"I just want one night of happiness, with you there. Is that so wrong? Have I done so badly that I can't have that?"
"Well, I can't give it to you." The child in her wanted revenge, pure and simple. She wanted to hurt her mother, as she'd been hurt all through her childhood. In some ways, the emotional scars went far deeper, and every time she saw her mother they itched, opened. Her mother's hand had captured hers, both locked on the glass of alcohol Lilly was planning on breaking the law and walking out of here with.
"You deserve it too, Lilly. Can't you just be happy?" The hand that had been covering hers was released and they stared a beat at each other; women related only by blood and not by common ideas or ideals or sense of humour or anything else that usually unites mother and daughter. Lilly looked into those eyes before turning away, taking her drink with her. She didn't want to show her mother just how far under the skin that last question had dug. Could she really be happy? Or was there only satisfaction left for her, vague stirrings of lust occasionally, rare moments of humour that she shared with her cats at the end of the day.
Passing Jacky on her way out, Lilly let out a shaky breath. She didn't want to be the person her mother thought she was. She didn't want to share funny occurrences with only Olivia and Tripod, who were good company but who couldn't laugh, couldn't kiss her in the snow or reassure her that things were going well and that, if they weren't, they'd get better some day. She'd never had anyone to tell her that things were going to be better for her. Sure there'd been Ray, his promises for their future together laced with the alcohol on his breath, leaving her wondering at the validity of his statements. And now, when he was absent except for the few occasions he'd come back into her life, he drank less but his promises for their future were more vague. So she'd only had herself to rely on for confirmation that life would improve, and some mornings, waking up alone, that didn't feel like enough.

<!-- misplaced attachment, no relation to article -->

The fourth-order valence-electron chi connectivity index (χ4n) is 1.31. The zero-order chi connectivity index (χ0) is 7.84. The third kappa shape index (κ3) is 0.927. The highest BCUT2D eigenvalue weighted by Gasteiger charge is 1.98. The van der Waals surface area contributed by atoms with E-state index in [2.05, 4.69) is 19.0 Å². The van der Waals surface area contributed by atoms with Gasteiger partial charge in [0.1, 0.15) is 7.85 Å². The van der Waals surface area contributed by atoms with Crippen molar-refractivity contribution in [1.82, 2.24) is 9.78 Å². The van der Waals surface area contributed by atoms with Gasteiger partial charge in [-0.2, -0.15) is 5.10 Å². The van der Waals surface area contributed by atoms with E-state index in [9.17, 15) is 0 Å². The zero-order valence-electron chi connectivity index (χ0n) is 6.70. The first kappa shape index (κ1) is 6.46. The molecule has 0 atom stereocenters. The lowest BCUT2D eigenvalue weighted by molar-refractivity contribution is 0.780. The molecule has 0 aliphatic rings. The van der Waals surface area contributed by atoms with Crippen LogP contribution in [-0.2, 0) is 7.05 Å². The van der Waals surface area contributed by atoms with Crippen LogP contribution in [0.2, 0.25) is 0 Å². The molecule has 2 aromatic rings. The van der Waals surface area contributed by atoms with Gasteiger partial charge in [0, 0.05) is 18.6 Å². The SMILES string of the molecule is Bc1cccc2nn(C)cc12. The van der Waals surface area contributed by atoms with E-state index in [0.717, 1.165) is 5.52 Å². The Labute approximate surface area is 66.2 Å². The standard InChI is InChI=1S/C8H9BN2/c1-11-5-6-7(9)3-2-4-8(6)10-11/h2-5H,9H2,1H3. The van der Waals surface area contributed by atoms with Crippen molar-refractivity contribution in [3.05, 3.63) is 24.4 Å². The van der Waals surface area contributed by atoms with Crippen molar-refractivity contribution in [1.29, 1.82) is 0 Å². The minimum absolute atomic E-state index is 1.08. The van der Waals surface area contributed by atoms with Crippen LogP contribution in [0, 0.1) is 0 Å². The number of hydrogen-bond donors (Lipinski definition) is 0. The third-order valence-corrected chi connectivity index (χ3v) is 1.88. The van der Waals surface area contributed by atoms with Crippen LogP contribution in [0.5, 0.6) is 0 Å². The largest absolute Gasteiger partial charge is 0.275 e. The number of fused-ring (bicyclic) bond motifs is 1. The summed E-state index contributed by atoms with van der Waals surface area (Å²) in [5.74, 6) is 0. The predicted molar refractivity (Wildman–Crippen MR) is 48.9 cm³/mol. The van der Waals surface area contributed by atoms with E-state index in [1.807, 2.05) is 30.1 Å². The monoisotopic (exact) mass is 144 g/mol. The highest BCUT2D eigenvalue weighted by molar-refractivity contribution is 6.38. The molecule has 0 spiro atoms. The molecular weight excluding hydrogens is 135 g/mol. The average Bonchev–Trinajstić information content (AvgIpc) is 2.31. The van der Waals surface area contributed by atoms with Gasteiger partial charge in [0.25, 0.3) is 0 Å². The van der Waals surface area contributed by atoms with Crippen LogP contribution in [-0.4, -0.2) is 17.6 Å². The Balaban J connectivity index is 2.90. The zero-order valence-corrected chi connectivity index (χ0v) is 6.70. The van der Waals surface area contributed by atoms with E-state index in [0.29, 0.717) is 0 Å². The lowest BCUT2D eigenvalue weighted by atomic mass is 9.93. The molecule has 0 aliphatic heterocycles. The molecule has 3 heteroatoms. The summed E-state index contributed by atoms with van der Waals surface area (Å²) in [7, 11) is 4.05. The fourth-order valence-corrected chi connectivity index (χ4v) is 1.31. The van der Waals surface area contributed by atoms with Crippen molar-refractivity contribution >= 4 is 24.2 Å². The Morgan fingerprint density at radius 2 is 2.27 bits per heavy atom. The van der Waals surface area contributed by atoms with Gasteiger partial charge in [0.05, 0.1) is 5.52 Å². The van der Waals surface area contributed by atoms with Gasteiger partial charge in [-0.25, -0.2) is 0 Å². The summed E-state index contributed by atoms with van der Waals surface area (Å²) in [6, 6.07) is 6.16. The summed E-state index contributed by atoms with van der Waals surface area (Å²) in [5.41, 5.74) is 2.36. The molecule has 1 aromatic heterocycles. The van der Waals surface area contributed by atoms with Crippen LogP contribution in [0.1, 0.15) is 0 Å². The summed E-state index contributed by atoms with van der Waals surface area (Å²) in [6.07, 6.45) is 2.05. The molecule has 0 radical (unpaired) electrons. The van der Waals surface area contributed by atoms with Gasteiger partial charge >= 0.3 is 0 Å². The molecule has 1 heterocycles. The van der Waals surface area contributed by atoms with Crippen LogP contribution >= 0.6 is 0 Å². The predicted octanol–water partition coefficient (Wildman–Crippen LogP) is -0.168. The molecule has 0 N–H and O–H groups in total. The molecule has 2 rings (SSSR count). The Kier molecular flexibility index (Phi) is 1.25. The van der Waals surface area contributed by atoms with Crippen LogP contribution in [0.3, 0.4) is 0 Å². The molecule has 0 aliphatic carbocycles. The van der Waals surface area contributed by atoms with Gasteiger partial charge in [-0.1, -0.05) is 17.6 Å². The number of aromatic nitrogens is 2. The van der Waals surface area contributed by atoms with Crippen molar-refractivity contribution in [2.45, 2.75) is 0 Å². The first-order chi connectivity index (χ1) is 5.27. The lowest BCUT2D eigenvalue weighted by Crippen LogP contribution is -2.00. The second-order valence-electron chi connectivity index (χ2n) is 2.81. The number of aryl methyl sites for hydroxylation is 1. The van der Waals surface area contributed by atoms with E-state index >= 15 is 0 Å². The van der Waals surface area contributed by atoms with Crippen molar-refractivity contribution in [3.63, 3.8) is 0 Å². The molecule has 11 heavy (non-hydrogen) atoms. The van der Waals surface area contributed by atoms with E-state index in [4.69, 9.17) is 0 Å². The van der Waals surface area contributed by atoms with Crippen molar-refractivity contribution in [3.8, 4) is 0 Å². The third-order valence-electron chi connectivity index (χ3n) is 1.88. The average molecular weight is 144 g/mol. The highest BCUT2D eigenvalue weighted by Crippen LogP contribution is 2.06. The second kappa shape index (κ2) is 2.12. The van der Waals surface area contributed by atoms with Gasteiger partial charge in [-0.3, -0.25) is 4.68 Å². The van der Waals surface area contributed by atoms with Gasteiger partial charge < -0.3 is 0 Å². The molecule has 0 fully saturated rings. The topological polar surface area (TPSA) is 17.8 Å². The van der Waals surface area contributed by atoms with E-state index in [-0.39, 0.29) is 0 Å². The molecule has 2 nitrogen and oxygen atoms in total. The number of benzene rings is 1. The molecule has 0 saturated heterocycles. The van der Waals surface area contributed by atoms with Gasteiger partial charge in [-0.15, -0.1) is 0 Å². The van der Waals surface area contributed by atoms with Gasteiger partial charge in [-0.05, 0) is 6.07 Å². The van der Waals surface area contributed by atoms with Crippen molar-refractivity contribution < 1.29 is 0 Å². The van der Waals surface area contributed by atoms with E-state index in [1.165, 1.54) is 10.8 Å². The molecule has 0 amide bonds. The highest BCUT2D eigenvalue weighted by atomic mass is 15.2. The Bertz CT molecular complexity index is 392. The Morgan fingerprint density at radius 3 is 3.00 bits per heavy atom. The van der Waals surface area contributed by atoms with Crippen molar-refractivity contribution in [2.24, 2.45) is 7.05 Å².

Standing outside, enduring stares from people who probably pegged her as the same type of person as her mother, just better dressed, Lilly made a decision. She wasn't going to be her mother; presenting herself as a fictitious character for a slim shot at happiness. But she wasn't going to stay this way, either. She didn't want her mother to be reinvented yet again, inviting her to the wedding of her sixth or seventh husband, asking her who she was dating. She didn't want to only be able to name Ray, who would inevitably have ridden in again sometime. Making her decision, fuelled by too much alcohol and her mother's words ringing in her ears, Lilly flipped open her phone.
I don't know if it's the same in America as in Australia, but over here you're not allowed to take open alcohol out of the premises of the pub/club/bar you're in; Lilly breaking the law by taking her drink outside. Just in case you were wondering.
I've covered the drunken dial in chapter 3 of Under the Grey. I didn't want to rehash, and I wanted this fic to be primarily about the bar scene. The drunk dial kind of made everyone forget the proceeding scene I think, as we all went drunk dial, damn… Been there, done that, know how you're feeling. Feed the artist; review!